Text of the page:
Parents should still use faceto-face meetings with teachers as the primary tool in tracking their child's progress.
That's the advice of Richmond School Board chair Donna Sargent in the wake of blank report cards being sent out last week, as per the directive from the B.C. government.
Thousands of parents across the school district opened report cards on their children, which contained just attendance records due to the teachers' ongoing job action.
Many are angry at the waste of time and money, while some, who contacted the News, vented about their children being the "victims" of the dispute.
But Sargent explained that all the reports were hand-delivered, as is the norm, incurring no cost to the district.
And she said she hopes teachers are still making themselves available to parents who request a progress report on their child.
"What we've been trying to do is tell parents to keep communicating with their child's teacher," she said.
"There's still job action happening and we're still trying to communicate that to the parents.
"We realize it's difficult (to open up a blank report card). But for that meaningful conversation, they should still speak to the teacher. Parents are entitled to know how their child is doing."
Sargent encouraged parents to continue to approach their child's teacher regularly and keep in contact with the school.
A mom of two boys - who're in Grades 1 and 7 - however, told the News that the blank reports were the last straw for her and is calling on all parents to rise up.
Penelope Menezes said she's been very patient since the teacher's strike took effect after Labour Day.
The blank report cards, however, were the last straw for her, saying she's fed up with her kids being the real "victims of the strike."
"We cannot let our children's future be compromised for a fight that has nothing to do with them," said Menezes.
"(The kids) are being held ransom for no fault of theirs. It is time for every parent to get up and make themselves heard. Report cards, parent teacher conferences, updates on progress etc. are essential to guiding our children."
Without the feedback, Menezes argued that the parents are as much in the dark as their children. "This is a sure way to set up our children for failure," she added.
"I remember in the news that (the teachers) had decided not to comply with report cards, but when I opened up the report card I was very angry.
The teachers' union has always been suspicious about the provincial government's motive for forcing school districts to send out a basically blank document to parents, said Al Klassen, Richmond Teachers Association president.
"We questioned (the decision) right away. This was an exercise in making the teachers look bad," he said.
"It's been a waste of money, problematic and upsetting for the parents.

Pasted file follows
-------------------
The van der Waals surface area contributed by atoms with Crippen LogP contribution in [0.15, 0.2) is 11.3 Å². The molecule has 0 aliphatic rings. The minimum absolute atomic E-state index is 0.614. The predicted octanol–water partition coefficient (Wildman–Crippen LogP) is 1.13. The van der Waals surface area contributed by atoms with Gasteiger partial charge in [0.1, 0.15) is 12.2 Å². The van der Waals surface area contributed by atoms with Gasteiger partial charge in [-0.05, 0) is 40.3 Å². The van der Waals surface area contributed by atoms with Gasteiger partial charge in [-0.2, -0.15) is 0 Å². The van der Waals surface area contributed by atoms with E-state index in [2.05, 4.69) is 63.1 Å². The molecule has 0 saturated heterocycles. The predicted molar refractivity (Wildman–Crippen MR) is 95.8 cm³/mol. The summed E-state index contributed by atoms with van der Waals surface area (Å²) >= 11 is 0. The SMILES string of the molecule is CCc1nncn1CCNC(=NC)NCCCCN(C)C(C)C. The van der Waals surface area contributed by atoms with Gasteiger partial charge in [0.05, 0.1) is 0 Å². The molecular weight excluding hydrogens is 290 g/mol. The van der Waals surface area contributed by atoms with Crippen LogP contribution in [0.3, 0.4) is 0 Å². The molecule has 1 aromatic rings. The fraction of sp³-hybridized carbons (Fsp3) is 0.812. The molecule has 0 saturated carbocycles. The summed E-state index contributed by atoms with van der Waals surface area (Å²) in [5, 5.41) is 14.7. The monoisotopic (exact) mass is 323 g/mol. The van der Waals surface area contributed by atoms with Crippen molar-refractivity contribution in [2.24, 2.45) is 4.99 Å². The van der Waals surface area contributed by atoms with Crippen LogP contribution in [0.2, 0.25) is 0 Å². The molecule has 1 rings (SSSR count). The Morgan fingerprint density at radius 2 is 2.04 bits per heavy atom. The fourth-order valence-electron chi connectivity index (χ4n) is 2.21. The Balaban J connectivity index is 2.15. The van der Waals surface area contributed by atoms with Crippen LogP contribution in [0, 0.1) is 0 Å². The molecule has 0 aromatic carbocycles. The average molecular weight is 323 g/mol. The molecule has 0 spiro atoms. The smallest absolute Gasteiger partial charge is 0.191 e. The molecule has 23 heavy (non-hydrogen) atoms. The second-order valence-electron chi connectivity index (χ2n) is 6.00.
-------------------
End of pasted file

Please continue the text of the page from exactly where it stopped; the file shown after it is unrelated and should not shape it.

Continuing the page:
"We have said that our members will communicate with parents about their children's progress. It doesn't compare to a report card, but it's enough to keep in contact."
As suggested, Menezes has spoken to her children's teachers.
"They said they would let me know if there are any concerns. By then, I think it's almost too late," she said.
Byron Stevens, the Richmond District Parents Association (RDPA), said his organization hadn't yet fielded any complaints from parents about the report cards.
But he said the RDPA does have concerns about the traditional channel for student performance indication being cut off.
"We are also concerned that parents may not realize that they have other means to find out how their children are doing," said Stevens.
"So far, I haven't heard many complaints but I expect more feedback after Christmas as this thing drags out."
Stevens said the RDPA has had discussions with both parties and received some assurances that;
- graduating students will get report cards and any other records they need;
- teachers are recording marks even though they aren't sending out formal reports at this time;
- parents can contact teachers via telephone or email during school hours;
- parents can arrange a conference with their child's teacher during school hours.
Following on from Sargent, Stevens also encouraged parents concerned about their children's performance to make sure they follow up with the teacher or the school administration.
"I hope that both parties to this dispute remember that it is parents and students that are the most affected - and that they need to settle this as soon as possible," Stevens added.
Any end to the dispute is unlikely to happen soon, however.
Klassen lamented that this week's bargaining session between the parties was number 60. "The government has stated, 'Here's the mandate, you can't exceed it,'" said Klassen. "What that means is there can't be any improvements and we're going to have to find savings elsewhere if we want improvements."